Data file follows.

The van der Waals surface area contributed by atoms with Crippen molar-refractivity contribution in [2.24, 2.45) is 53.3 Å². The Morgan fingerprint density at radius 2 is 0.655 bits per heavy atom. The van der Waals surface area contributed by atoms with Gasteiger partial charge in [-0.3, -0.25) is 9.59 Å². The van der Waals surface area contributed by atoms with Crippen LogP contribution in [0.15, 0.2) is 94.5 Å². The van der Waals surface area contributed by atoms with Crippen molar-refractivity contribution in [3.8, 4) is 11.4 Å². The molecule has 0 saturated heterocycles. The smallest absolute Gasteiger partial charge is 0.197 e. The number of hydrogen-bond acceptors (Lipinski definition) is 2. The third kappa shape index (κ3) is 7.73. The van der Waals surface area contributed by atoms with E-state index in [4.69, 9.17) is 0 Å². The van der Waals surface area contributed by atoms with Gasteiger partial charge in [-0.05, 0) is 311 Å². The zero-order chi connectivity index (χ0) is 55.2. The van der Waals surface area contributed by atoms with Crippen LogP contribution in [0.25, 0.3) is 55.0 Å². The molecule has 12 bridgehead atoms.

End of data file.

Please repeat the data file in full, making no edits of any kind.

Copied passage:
The van der Waals surface area contributed by atoms with Crippen molar-refractivity contribution in [2.24, 2.45) is 53.3 Å². The Morgan fingerprint density at radius 2 is 0.655 bits per heavy atom. The van der Waals surface area contributed by atoms with Gasteiger partial charge in [-0.3, -0.25) is 9.59 Å². The van der Waals surface area contributed by atoms with Crippen LogP contribution in [0.15, 0.2) is 94.5 Å². The van der Waals surface area contributed by atoms with Crippen molar-refractivity contribution in [3.8, 4) is 11.4 Å². The molecule has 0 saturated heterocycles. The smallest absolute Gasteiger partial charge is 0.197 e. The number of hydrogen-bond acceptors (Lipinski definition) is 2. The third kappa shape index (κ3) is 7.73. The van der Waals surface area contributed by atoms with E-state index in [4.69, 9.17) is 0 Å². The van der Waals surface area contributed by atoms with Gasteiger partial charge in [-0.05, 0) is 311 Å². The zero-order chi connectivity index (χ0) is 55.2. The van der Waals surface area contributed by atoms with Crippen LogP contribution in [0.25, 0.3) is 55.0 Å². The molecule has 12 bridgehead atoms.